|Where Are We Going To by Annette Edgar |
(Oil on linen 26X26cm)
Annette Edgar: Life Times
45 Broughton Street, Edinburgh
Until June 3
I WROTE THIS AS A FOREWORD TO THE CATALOGUE WHICH ACCOMPANIES ANNETTE EDGAR'S NEW EXHIBITION
IN Annette Edgar’s house in Glasgow, there is a huge (and hugely impressive) painting of a figure; a runner.
This runner pulses with energy, bursting out of the canvas like an Olympic athlete escaping from a starting block.
The work dates back to the early 1990s, when Annette – a tiny figure who admits that the very thought of jogging is an anathema to her – was exploring the power of the human spirit in a series of paintings of runners.
Although Annette has an innate feeling for the figure, she moved away from them for several years. Instead, she used colour (and occasionally monochrome) to translate her unique painterly version of the world around her onto the four sides of a canvas.
Her paintings in this interim figure-free period reveal a tightly composed dreamscape which often breaks with the convention of what should and shouldn’t work. She seemed to solve the problem – posed by one of her painting heroes, Picasso – of how a grown-up artist retains the natural artistic flair of a child.
I am lucky enough to own a couple of Annette’s paintings. They have titles which shouldn’t work. Yet work they do. There’s Pink Tree River and Winter Meadow.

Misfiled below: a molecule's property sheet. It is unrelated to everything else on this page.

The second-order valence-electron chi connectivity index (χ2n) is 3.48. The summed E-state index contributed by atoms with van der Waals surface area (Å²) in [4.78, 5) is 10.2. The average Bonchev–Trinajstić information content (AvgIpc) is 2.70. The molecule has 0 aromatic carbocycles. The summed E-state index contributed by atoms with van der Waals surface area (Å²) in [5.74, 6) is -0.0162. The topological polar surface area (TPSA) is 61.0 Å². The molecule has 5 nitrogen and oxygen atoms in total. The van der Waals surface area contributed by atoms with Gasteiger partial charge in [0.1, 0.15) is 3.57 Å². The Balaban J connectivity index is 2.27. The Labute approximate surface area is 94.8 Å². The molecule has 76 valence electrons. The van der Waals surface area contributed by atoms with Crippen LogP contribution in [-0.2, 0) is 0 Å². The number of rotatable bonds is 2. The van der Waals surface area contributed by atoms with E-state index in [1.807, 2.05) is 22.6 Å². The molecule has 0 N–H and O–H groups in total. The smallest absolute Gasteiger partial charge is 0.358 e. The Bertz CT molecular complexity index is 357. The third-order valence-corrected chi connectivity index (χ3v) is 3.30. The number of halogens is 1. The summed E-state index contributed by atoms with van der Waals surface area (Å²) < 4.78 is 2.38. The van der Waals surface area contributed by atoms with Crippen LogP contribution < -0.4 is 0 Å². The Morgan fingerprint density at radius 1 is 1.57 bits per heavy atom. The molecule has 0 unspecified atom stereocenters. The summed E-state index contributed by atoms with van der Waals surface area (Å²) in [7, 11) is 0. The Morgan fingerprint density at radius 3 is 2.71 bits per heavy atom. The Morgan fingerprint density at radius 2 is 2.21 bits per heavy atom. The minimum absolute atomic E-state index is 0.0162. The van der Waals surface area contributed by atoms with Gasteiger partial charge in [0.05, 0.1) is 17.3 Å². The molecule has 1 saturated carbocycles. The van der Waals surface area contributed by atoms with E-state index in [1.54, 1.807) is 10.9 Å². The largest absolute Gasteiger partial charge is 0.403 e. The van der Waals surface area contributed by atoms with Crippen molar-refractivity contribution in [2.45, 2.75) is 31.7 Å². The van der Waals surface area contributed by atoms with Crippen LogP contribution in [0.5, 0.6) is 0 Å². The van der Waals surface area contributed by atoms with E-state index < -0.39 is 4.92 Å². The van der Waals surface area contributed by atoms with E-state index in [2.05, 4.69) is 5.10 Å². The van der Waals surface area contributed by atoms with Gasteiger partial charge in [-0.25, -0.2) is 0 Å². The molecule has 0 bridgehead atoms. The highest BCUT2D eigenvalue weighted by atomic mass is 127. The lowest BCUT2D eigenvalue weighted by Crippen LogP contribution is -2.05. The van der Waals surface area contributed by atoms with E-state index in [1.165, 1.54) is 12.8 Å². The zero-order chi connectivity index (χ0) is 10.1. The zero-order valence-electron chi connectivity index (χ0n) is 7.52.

Both throb with energy and colour, yet at the same time, I find myself losing myself in them. It’s almost as though the paintings are sheltering me.
If my house was on fire, after I’d made sure that my children were safe, I’d probably try to rescue these paintings.
Annette uses elements on collage in her artworks, which contain layers of meaning and concealed treasures. Annette is a wordsmith as well as a fine artist and if you seek, you will find nuggets of poetry in among the paint.
Recently, the figure has crept back into her work.
In contrast to the restless, energetic figures which once peopled her paintings, the new figures are quieter and more contemplative.
Couples coory in, or laze in the sun; conscious of one another, yet comfortable in each other’s company. There are lone figures too but they have a casual sense of repose. Annette is a master of suggesting a feeling, not to mention a sense of place, with a stroke of vivid colour.
All her figures nestle in a sea of saturated colour. It is the Edgar trademark. One of the many aspects of her work which I love is the fact that if you isolate sections of her paintings, it looks abstract. No mean feat – yet she makes it look effortless.
Annette Edgar is one of these artists who should be better known than she is in her native land. Her work packs a punch and holds your hand at the same time.
Therein lies its strength.